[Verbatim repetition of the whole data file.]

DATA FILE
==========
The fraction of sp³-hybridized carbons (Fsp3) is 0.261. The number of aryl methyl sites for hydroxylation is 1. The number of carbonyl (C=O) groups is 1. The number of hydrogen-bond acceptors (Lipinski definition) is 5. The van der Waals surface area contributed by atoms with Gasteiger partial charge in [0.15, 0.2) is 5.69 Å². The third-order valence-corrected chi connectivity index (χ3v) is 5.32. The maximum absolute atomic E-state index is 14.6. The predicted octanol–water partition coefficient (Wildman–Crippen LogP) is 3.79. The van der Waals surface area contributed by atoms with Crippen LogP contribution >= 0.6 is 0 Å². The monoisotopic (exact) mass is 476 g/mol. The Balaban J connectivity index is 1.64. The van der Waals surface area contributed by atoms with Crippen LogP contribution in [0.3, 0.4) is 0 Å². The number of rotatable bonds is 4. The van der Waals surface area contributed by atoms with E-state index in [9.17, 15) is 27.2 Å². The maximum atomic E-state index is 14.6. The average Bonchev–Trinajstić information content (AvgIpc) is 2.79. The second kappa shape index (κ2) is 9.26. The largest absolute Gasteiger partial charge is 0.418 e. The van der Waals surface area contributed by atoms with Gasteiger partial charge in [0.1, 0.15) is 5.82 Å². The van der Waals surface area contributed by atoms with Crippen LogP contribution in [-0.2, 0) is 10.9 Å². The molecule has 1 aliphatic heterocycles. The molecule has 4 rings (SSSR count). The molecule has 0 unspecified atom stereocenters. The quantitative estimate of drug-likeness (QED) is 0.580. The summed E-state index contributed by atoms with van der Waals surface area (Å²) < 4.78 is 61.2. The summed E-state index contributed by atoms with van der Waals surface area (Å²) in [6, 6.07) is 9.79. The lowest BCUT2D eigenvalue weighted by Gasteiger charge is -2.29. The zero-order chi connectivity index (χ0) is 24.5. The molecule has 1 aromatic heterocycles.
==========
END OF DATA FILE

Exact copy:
The fraction of sp³-hybridized carbons (Fsp3) is 0.261. The number of aryl methyl sites for hydroxylation is 1. The number of carbonyl (C=O) groups is 1. The number of hydrogen-bond acceptors (Lipinski definition) is 5. The van der Waals surface area contributed by atoms with Gasteiger partial charge in [0.15, 0.2) is 5.69 Å². The third-order valence-corrected chi connectivity index (χ3v) is 5.32. The maximum absolute atomic E-state index is 14.6. The predicted octanol–water partition coefficient (Wildman–Crippen LogP) is 3.79. The van der Waals surface area contributed by atoms with Crippen LogP contribution >= 0.6 is 0 Å². The monoisotopic (exact) mass is 476 g/mol. The Balaban J connectivity index is 1.64. The van der Waals surface area contributed by atoms with Crippen LogP contribution in [0.3, 0.4) is 0 Å². The number of rotatable bonds is 4. The van der Waals surface area contributed by atoms with E-state index in [9.17, 15) is 27.2 Å². The maximum atomic E-state index is 14.6. The average Bonchev–Trinajstić information content (AvgIpc) is 2.79. The second kappa shape index (κ2) is 9.26. The largest absolute Gasteiger partial charge is 0.418 e. The van der Waals surface area contributed by atoms with Gasteiger partial charge in [0.1, 0.15) is 5.82 Å². The van der Waals surface area contributed by atoms with Crippen LogP contribution in [-0.2, 0) is 10.9 Å². The molecule has 1 aliphatic heterocycles. The molecule has 4 rings (SSSR count). The molecule has 0 unspecified atom stereocenters. The quantitative estimate of drug-likeness (QED) is 0.580. The summed E-state index contributed by atoms with van der Waals surface area (Å²) < 4.78 is 61.2. The summed E-state index contributed by atoms with van der Waals surface area (Å²) in [6, 6.07) is 9.79. The lowest BCUT2D eigenvalue weighted by Gasteiger charge is -2.29. The zero-order chi connectivity index (χ0) is 24.5. The molecule has 1 aromatic heterocycles.